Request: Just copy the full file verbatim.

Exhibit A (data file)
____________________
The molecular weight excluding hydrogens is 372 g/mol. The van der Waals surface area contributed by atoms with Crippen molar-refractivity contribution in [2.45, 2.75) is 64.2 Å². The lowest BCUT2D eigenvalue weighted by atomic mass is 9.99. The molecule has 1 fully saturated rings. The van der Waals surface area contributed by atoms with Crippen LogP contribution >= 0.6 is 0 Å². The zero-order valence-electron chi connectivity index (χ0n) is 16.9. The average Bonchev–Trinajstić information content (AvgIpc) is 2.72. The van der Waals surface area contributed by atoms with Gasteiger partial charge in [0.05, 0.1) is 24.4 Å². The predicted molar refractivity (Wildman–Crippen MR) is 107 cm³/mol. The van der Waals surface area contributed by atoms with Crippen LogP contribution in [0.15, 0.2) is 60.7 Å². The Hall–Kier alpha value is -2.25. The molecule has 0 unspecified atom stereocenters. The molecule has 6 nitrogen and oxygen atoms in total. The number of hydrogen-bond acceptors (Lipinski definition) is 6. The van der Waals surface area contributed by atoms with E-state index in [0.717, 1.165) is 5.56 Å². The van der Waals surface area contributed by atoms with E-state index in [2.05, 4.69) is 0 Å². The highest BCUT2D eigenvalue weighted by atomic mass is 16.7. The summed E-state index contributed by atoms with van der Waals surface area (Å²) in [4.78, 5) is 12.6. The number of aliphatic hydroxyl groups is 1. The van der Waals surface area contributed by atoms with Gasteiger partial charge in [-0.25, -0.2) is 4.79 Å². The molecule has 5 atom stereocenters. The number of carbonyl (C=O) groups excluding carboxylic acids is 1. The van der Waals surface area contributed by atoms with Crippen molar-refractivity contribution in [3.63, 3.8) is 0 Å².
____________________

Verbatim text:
The molecular weight excluding hydrogens is 372 g/mol. The van der Waals surface area contributed by atoms with Crippen molar-refractivity contribution in [2.45, 2.75) is 64.2 Å². The lowest BCUT2D eigenvalue weighted by atomic mass is 9.99. The molecule has 1 fully saturated rings. The van der Waals surface area contributed by atoms with Crippen LogP contribution >= 0.6 is 0 Å². The zero-order valence-electron chi connectivity index (χ0n) is 16.9. The average Bonchev–Trinajstić information content (AvgIpc) is 2.72. The van der Waals surface area contributed by atoms with Gasteiger partial charge in [0.05, 0.1) is 24.4 Å². The predicted molar refractivity (Wildman–Crippen MR) is 107 cm³/mol. The van der Waals surface area contributed by atoms with Crippen LogP contribution in [0.15, 0.2) is 60.7 Å². The Hall–Kier alpha value is -2.25. The molecule has 0 unspecified atom stereocenters. The molecule has 6 nitrogen and oxygen atoms in total. The number of hydrogen-bond acceptors (Lipinski definition) is 6. The van der Waals surface area contributed by atoms with E-state index in [0.717, 1.165) is 5.56 Å². The van der Waals surface area contributed by atoms with E-state index in [2.05, 4.69) is 0 Å². The highest BCUT2D eigenvalue weighted by atomic mass is 16.7. The summed E-state index contributed by atoms with van der Waals surface area (Å²) in [4.78, 5) is 12.6. The number of aliphatic hydroxyl groups is 1. The van der Waals surface area contributed by atoms with Gasteiger partial charge in [-0.25, -0.2) is 4.79 Å². The molecule has 5 atom stereocenters. The number of carbonyl (C=O) groups excluding carboxylic acids is 1. The van der Waals surface area contributed by atoms with Crippen molar-refractivity contribution in [3.63, 3.8) is 0 Å².